According to Credit Suisse’s Global Wealth 2021 Report, the number of millionaires worldwide grew to around 56.1 million. The report stated that this figure was an increase from the 50.8 millionaires recorded in the previous year. Just in the USA alone, the number stood close to 22 million in 2021. The report also found that the number of multi-millionaires also increased with a 24% gain in the numbers of ultra-high net worth individuals.
As more and more people keep on becoming richer and richer, there will always be a need for financial advisors who can manage, maintain and increase the acquired wealth. These financial advisors include those who are referred to as asset managers and investment managers. Sometimes, people use these two titles interchangeably though they are quite different. By following and understanding the information in this article, you’ll be able to discover which of them you would prefer to pursue as a career.
Depending on the website you read, you might get various definitions of asset management. At Congrapps we define asset management as the practice of a financial advisor – asset manager – increasing the total wealth or financial portfolio of a client over time by collecting, analyzing and handling the said portfolio. To be successful in his purpose, an asset manager should be able to acquire, maintain and trade investments that enjoy the potential to grow in value to the benefit of the client.
To accomplish such goals, an asset manager may choose to focus on a specific asset investment such as stocks, fixed-income securities, exchange-traded funds, mutual funds, index funds, precious metals like gold, silver and diamond or real estate. Clients of asset managers will typically include individual investors and organisations such as educational institutions, insurance companies, pension funds, retirement plans, and governments. When all is said and done a good asset manager will be able to increase returns from client investments and restructure them when needed to gain their clients more profitable.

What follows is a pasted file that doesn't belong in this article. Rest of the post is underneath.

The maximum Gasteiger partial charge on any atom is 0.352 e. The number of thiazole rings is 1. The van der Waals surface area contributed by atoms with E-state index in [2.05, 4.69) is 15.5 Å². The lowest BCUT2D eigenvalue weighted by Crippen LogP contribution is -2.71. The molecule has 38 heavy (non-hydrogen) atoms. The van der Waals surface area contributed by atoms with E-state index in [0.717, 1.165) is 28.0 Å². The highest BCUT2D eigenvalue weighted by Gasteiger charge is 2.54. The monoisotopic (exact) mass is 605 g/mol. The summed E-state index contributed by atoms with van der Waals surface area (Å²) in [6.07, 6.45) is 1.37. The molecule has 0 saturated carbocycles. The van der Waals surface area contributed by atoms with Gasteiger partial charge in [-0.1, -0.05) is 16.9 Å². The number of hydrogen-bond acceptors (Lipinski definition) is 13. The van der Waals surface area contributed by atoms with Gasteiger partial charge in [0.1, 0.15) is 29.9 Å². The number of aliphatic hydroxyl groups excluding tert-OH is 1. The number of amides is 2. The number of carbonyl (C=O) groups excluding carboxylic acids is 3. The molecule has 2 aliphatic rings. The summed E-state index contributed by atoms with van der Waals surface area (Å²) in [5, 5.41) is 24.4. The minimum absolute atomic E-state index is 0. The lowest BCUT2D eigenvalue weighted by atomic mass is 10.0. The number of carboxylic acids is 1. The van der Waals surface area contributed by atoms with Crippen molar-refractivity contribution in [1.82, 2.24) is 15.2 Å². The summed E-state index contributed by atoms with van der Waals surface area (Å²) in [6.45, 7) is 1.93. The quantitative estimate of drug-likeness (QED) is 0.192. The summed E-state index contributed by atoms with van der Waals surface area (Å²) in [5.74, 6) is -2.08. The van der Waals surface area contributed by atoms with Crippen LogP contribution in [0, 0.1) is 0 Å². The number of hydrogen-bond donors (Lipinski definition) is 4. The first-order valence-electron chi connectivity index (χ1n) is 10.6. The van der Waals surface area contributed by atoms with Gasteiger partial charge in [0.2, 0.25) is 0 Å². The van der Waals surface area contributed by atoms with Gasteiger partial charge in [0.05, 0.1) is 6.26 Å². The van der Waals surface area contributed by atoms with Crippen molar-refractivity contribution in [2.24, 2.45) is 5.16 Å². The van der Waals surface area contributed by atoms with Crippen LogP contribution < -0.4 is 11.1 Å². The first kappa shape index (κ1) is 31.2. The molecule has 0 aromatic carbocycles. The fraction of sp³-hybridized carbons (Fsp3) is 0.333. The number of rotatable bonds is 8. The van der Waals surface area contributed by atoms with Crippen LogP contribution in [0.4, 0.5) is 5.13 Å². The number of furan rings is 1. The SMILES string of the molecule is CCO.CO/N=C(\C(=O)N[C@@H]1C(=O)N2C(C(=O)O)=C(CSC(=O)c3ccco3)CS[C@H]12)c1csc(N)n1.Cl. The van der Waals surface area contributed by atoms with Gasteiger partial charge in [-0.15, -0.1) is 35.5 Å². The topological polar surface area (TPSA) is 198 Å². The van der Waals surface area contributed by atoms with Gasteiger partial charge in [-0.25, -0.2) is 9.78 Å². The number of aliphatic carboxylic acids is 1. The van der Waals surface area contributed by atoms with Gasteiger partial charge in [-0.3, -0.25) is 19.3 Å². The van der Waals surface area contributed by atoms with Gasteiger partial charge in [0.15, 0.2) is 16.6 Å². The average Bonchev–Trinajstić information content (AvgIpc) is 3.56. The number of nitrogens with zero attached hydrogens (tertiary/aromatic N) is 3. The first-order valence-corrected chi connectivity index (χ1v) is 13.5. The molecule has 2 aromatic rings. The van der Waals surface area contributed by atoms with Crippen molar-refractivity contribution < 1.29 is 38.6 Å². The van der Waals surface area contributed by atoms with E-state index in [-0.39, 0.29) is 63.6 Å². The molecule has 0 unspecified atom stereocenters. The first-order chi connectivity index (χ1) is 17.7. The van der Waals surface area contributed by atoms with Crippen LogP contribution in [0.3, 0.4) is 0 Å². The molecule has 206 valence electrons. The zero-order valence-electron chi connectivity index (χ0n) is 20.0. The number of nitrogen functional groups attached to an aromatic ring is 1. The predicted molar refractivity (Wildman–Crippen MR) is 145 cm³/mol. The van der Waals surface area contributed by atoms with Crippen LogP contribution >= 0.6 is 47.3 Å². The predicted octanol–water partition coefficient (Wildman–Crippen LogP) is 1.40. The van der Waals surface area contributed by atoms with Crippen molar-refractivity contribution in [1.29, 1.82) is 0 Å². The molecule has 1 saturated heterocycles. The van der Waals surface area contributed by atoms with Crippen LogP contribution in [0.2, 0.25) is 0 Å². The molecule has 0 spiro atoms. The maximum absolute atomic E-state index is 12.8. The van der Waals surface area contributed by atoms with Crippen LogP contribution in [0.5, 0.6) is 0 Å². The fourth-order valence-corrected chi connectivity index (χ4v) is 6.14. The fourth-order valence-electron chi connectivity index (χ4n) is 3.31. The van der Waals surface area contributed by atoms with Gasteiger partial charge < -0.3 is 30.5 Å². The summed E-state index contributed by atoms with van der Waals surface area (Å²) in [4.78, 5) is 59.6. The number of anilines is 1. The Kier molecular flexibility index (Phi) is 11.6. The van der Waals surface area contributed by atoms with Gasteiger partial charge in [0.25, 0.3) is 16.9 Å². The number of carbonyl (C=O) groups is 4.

Sometimes investment management can be rightly referred to as wealth management, portfolio management or money management. The reason for this is that investment management is a generic name that encompasses several financial roles, including portfolio managers and stockbrokers. Since the main goal of an investment manager is to generate a steady flow of profit through investment strategies for their clients, an investment manager will usually have access to the handling of all the financial assets and other investments of a client, with his/her responsibility not just being limited to the buying and selling of them.